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  • Writer's pictureThe Publishing Post

Stephen Spender Prize 2023

By Niina Bailey, Lucy Clark and Alice Reynolds

This week we’d like to bring an exciting translation competition to you from the Stephen Spender Trust. The Stephen Spender Prize challenges contestants to translate a poem from any language into English for publication and cash prize. It has become the leading annual prize for poetry in translation, with categories for pupils, teachers and individual young people in the UK and Ireland and is open for entries from Friday 12 May, with a deadline of Wednesday 14 July.

The trust was established in 1997 to honour Stephen Spender and his work as a poet and translator; he was a “champion of the rights of creative artists and writers to free expression.” The founding members involved poets Valerie Eliot, Seamus Heaney, Ted Hughes, Czesław Miłosz, playwright Harold Pinter and pianist Natasha Spender. Today the trust wants to uphold Spender’s spirit of cultural activism in international publishing and multilingualism through translation initiatives such as their Poetry in Translation Prize and Creative Translation in the Classroom programmes. They aim to “enrich intercultural awareness, while raising confidence and aspiration among young people” by empowering translators and teachers with ways to bring translation into schools.


This year there are five categories, two of which are new. For each category, you must submit a maximum sixty-line English translation of a published poem and a commentary of 300 words at maximum. The main category is the Open Entry, which is now open for adults anywhere in the world for the first time. Previously, it has only been open only for adults in the UK and Ireland. There are three winners, who will receive a cash prize and have their poems published in the 2023 Stephen Spender Prize booklet and on the website.

Another one of the categories is the Individual Youth Entry. It is open to people aged eighteen and under in the UK and Ireland. There are two categories: fourteen and under and eighteen and under, where there will be three winners for each.

One of the new categories is the Schools Laureate Prize Entry, which is designed for teachers submitting entries for their students. There are four age categories: one for primary schools, two for secondary and one for sixth form/further education. Each category will have three winners, all of whom will get a cash prize. If students do not know what poem to choose, the prize has a selection of suggested poems.

Every year the prize does a spotlight on a particular country, which this year is Ukraine. The Ukrainian Spotlight has three age categories: primary, secondary and sixth form/further education. The prize has a Ukrainian Spotlight Booklet curated by Hanna Leliv and Kateryna Mikhalitsyna that students should choose the poems from. There is one winner in each category, all of whom will receive a cash prize.

The other new category is the Teacher Laureate Prize Entry. It is open for all teachers at schools that have submitted entries for the Schools Laureate Prize or the Ukrainian Spotlight. There is one winner who will receive an annual print subscription to Modern Poetry in Translation and a Stephen Spender Prize workshop for their school.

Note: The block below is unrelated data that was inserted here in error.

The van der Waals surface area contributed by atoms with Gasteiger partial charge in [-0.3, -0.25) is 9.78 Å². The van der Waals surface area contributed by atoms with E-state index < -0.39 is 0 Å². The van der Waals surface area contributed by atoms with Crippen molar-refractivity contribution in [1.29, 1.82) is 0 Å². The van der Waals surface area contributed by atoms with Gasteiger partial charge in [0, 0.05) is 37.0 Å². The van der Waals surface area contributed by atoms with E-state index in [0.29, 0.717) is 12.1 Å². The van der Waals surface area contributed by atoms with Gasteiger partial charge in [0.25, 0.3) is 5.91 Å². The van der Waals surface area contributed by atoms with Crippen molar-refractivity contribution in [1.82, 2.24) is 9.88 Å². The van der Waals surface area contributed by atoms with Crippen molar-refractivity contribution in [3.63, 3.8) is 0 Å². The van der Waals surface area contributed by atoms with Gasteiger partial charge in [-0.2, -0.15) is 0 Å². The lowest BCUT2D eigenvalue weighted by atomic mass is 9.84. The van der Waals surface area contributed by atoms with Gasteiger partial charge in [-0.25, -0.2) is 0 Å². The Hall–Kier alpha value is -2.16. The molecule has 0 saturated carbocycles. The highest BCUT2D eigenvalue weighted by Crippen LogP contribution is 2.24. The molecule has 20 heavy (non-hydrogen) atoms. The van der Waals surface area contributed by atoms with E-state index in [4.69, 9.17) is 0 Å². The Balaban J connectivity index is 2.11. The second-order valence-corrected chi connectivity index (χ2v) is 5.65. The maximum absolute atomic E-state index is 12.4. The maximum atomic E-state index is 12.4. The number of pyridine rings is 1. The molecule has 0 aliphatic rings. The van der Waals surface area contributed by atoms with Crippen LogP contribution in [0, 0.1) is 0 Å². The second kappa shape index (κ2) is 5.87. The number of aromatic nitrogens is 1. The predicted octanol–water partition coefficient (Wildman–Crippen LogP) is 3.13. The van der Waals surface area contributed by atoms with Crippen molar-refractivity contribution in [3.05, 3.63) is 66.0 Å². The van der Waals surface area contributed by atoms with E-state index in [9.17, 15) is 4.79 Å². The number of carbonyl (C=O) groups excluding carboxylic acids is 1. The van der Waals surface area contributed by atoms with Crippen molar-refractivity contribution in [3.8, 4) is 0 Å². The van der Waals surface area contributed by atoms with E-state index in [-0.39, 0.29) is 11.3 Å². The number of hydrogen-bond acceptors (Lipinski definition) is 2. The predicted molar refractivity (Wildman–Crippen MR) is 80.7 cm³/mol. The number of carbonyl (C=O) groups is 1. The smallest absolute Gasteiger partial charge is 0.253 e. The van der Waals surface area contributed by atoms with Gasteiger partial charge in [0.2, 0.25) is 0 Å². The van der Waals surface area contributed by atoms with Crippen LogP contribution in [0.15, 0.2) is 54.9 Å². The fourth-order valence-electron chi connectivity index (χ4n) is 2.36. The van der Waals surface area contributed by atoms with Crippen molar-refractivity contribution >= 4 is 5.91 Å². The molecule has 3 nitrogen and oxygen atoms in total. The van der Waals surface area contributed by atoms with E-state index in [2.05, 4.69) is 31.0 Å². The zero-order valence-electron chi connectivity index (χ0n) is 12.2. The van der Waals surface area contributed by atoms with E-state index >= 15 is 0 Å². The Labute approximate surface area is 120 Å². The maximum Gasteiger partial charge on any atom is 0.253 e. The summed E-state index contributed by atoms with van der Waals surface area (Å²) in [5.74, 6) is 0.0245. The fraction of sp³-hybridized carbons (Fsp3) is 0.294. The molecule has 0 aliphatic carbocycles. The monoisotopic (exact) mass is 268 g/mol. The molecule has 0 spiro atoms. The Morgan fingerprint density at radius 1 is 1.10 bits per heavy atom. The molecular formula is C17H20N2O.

The first judge, Taher Adel, is a British-Bahraini poet and spoken word artist. Moving to the UK at a young age, he discovered a love of poetry at school which he pursued further as he studied a masters in Creative Writing and Poetry. Adel says that his Bahraini background and heritage is the biggest influence on his writing, with his favourite genres being spirituality and self-reflections.

The next judge, Samantha Schnee, is a translator and the Founding Editor of the international magazine Words Without Borders. Schnee has translated a number of works, most recently working with leading Mexican novelist Carmen Boullosa. For Schnee, “each translation is both an adventure and an education” which speaks to the aims of the Stephen Spender Prize.

Jennifer Wong, born in Hong Kong and now living in the UK, will also be judging the prize this year. She is a translator, book reviewer and poet with her poetry collections including 回家 Letters Home and Summer Cicadas. Her work has appeared in numerous journals and she has taught creative writing at Oxford Brookes University.

Also judging is Keith Jarrett who is a poet, fiction writer, playwright and educator. Jarrett is a UK and international poetry slam winner and his commissioned work has included bilingual English/Spanish performances working with young poets in Spain. His work explores British and Caribbean history, sexuality and religion.

The final judge is Nina Murray, a Ukrainian-American poet and translator. She says that “as a young person, [she] dreamed of being a literary translator” and while completing her masters in Creative Writing, she looked for opportunities to translate and write critically about Ukrainian literature. She is also a member of The Association for Slavic, East European & Eurasian Studies and participates in their mentorship program as a mentor.



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